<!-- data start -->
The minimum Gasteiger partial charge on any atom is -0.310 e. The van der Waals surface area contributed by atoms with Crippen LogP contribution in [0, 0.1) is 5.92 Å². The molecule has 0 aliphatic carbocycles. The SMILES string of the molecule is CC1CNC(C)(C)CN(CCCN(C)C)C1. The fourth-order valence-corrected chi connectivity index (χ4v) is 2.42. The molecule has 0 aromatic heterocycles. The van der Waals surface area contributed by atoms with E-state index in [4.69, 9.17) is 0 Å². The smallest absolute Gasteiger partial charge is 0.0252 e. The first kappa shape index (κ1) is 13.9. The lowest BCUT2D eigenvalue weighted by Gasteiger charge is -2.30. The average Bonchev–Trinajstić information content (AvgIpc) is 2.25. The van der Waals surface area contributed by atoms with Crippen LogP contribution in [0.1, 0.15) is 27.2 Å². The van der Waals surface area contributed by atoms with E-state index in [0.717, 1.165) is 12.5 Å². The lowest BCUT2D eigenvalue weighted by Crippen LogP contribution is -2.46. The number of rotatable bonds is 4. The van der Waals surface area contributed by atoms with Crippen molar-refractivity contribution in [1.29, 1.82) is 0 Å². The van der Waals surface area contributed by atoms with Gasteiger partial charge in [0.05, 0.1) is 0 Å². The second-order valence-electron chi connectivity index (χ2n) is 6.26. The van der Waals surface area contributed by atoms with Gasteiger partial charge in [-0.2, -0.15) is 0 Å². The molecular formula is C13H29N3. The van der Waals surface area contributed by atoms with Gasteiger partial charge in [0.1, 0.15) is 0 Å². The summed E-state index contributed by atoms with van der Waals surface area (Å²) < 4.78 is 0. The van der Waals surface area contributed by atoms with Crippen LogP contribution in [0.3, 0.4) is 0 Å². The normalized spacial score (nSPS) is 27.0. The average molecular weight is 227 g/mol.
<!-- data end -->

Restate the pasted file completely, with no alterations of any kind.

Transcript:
The minimum Gasteiger partial charge on any atom is -0.310 e. The van der Waals surface area contributed by atoms with Crippen LogP contribution in [0, 0.1) is 5.92 Å². The molecule has 0 aliphatic carbocycles. The SMILES string of the molecule is CC1CNC(C)(C)CN(CCCN(C)C)C1. The fourth-order valence-corrected chi connectivity index (χ4v) is 2.42. The molecule has 0 aromatic heterocycles. The van der Waals surface area contributed by atoms with E-state index in [4.69, 9.17) is 0 Å². The smallest absolute Gasteiger partial charge is 0.0252 e. The first kappa shape index (κ1) is 13.9. The lowest BCUT2D eigenvalue weighted by Gasteiger charge is -2.30. The average Bonchev–Trinajstić information content (AvgIpc) is 2.25. The van der Waals surface area contributed by atoms with Crippen LogP contribution in [0.1, 0.15) is 27.2 Å². The van der Waals surface area contributed by atoms with E-state index in [0.717, 1.165) is 12.5 Å². The lowest BCUT2D eigenvalue weighted by Crippen LogP contribution is -2.46. The number of rotatable bonds is 4. The van der Waals surface area contributed by atoms with Crippen molar-refractivity contribution in [1.29, 1.82) is 0 Å². The van der Waals surface area contributed by atoms with Gasteiger partial charge in [0.05, 0.1) is 0 Å². The second-order valence-electron chi connectivity index (χ2n) is 6.26. The van der Waals surface area contributed by atoms with Gasteiger partial charge in [-0.2, -0.15) is 0 Å². The molecular formula is C13H29N3. The van der Waals surface area contributed by atoms with Gasteiger partial charge in [0.1, 0.15) is 0 Å². The summed E-state index contributed by atoms with van der Waals surface area (Å²) < 4.78 is 0. The van der Waals surface area contributed by atoms with Crippen LogP contribution in [0.3, 0.4) is 0 Å². The normalized spacial score (nSPS) is 27.0. The average molecular weight is 227 g/mol.